In 2015, the nation's second-largest health insurer, Anthem Inc., was hit with a massive data breach that compromised the personal information of nearly 80 million customers. The breach exposed customers’ names, birthdays, and Social Security numbers. Over a year following the incident, customers are still feeling the negative impacts of the cyberattack and may remain at risk for identity theft.
Since hackers gained access to customers’ confidential data, experts warn that it's still unknown when and what may be done with that information. And it could take years for the damage to surface.
Anthem took steps to help protect individuals in the aftermath by offering two years of free credit monitoring. These free services may not provide all the features that could also help protect your identity, like credit freeze or identity theft protection service.
Consumers can use a credit freeze to lock down their credit reports and prevent thieves from opening fraudulent accounts in their names. Luckily, making this move has no impact on an individual's credit score, since only credit reports are locked, rather than actual credit. This freeze simply prevents lenders from being able to access your credit reports to determine if you would be a favorable candidate for new credit—which, in turn, means that a potential fraudster wouldn't be granted access to your credit.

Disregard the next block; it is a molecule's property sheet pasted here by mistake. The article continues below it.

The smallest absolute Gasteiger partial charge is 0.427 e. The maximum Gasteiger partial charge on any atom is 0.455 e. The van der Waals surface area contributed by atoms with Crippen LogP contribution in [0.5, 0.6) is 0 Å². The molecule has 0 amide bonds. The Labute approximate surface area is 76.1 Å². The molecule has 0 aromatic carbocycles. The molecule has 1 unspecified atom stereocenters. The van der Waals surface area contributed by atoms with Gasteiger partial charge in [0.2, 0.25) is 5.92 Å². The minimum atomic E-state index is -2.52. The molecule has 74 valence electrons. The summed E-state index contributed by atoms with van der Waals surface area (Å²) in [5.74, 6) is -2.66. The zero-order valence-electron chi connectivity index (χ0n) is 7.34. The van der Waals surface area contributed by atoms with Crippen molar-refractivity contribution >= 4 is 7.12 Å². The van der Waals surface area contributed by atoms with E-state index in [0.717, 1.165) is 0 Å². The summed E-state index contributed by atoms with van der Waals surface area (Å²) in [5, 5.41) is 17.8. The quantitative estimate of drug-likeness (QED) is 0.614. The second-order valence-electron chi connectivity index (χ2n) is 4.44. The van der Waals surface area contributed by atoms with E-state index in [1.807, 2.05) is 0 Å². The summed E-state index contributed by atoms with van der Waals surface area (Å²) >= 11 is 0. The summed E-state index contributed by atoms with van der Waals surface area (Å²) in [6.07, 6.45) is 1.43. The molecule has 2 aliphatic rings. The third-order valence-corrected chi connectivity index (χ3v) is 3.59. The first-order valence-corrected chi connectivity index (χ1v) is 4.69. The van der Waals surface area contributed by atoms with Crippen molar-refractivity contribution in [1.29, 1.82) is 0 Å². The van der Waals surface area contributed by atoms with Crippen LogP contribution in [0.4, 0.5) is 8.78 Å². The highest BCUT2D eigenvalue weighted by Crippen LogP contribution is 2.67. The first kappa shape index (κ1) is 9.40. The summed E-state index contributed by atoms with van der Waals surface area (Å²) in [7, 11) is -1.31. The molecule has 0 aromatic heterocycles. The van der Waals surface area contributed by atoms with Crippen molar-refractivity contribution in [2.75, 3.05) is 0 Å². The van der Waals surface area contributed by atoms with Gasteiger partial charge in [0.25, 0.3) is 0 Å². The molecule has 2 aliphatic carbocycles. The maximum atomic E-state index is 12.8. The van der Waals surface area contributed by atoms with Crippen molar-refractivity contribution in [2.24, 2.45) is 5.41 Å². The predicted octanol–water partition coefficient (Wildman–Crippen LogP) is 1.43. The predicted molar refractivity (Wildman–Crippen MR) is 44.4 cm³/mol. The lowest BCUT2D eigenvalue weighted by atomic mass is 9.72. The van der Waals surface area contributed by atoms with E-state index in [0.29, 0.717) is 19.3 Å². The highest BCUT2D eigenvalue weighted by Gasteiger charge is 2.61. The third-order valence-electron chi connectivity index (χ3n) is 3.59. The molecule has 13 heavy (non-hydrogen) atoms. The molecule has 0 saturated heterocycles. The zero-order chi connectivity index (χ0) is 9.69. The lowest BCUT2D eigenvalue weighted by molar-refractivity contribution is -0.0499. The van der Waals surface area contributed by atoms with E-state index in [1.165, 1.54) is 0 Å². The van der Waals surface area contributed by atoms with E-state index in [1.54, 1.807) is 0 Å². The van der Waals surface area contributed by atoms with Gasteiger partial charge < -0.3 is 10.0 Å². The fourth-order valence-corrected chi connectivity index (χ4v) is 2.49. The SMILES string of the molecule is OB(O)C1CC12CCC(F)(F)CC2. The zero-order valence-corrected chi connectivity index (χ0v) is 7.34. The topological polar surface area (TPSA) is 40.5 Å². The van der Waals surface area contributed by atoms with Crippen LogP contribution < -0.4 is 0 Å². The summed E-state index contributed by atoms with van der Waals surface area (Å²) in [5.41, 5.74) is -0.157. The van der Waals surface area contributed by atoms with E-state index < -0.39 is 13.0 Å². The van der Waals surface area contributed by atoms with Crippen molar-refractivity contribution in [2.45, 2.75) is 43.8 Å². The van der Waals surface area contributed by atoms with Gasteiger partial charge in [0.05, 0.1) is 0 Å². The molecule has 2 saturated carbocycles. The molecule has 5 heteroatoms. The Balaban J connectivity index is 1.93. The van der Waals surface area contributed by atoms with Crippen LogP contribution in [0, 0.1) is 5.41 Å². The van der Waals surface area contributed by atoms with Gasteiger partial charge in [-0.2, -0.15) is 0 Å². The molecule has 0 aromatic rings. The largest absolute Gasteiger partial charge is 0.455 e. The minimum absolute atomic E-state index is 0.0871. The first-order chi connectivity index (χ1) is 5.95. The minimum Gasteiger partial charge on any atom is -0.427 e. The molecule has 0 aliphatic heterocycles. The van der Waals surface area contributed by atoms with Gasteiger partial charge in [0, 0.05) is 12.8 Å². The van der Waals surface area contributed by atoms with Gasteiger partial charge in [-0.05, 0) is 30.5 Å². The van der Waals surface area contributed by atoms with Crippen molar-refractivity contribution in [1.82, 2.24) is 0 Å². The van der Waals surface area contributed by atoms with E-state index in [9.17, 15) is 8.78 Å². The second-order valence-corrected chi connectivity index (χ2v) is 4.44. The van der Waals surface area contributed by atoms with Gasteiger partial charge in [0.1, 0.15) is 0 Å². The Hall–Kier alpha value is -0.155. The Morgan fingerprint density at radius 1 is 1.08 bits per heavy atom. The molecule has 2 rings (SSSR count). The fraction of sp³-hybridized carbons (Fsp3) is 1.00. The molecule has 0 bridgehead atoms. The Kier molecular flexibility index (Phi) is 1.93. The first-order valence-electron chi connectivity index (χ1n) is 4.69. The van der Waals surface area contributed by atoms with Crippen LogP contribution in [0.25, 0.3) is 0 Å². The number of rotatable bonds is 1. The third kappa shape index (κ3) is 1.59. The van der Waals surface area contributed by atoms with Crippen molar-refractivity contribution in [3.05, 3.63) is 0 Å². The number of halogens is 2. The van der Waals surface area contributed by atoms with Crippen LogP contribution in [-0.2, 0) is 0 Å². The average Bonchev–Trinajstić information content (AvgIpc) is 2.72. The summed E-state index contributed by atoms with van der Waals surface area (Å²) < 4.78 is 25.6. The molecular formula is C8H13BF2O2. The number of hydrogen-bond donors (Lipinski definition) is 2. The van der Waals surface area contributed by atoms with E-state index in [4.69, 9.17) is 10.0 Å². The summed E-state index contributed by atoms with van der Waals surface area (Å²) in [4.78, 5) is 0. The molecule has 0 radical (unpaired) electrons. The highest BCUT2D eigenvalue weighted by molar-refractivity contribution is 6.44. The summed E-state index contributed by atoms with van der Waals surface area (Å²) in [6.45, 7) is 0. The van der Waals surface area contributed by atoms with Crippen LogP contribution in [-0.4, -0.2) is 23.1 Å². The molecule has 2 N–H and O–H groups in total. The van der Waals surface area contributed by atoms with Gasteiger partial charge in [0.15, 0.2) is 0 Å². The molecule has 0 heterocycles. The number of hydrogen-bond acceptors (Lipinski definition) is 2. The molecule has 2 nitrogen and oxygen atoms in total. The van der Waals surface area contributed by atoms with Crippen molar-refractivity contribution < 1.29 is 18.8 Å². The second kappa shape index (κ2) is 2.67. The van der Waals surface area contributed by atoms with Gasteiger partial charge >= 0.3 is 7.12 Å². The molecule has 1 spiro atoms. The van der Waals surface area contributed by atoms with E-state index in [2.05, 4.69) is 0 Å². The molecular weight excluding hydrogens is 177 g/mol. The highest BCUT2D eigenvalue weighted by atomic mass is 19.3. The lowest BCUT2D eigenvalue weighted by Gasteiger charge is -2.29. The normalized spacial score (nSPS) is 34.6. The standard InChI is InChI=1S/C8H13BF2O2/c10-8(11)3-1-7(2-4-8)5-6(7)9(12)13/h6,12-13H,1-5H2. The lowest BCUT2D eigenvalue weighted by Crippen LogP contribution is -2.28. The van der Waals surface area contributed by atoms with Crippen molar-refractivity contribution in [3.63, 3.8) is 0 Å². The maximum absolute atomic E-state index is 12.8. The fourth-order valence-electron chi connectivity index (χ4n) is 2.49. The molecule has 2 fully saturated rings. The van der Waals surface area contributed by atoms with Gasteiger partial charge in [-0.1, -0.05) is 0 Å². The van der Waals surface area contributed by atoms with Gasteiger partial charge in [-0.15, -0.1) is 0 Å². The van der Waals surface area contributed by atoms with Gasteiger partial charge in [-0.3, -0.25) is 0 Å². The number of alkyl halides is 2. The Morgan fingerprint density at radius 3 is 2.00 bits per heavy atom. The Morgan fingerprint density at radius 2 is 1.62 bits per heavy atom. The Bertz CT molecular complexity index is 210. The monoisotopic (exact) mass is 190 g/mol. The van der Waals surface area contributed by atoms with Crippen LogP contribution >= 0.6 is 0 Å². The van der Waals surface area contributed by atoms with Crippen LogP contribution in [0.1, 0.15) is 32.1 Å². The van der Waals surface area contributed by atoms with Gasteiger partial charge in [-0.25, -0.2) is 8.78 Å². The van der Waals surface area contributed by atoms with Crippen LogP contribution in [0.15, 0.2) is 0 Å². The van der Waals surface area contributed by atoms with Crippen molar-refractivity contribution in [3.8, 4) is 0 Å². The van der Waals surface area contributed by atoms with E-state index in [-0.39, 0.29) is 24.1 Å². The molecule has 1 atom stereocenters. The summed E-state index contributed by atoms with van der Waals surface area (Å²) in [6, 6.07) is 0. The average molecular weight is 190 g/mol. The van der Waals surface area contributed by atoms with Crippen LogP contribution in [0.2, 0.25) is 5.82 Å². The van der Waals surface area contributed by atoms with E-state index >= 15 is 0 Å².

Who should consider a credit freeze? Experts say that anyone who suspects they were a victim of a recent security breach should weigh the benefits of a credit freeze, especially if you don't intend on applying for new credit anytime soon.
While credit freezes are generally free for victims of a recent data breach, some states may require consumers to pay a fee to each credit bureau to freeze their reports. Experts caution that a freeze should be set up with all three credit bureaus (Experian, Transunion and Equifax) in order to more thoroughly help protect your credit.
In addition to a credit freeze, it's helpful to call your banks and credit card companies following a breach to be sure your situation is on their radar, should any suspicious activity arise. Changing all of your online passwords is also a must. Of course, proactively monitoring your credit reports and bank accounts is also a smart move.
Editor’s note: This content was lightly edited and updated on Feb. 5, 2018.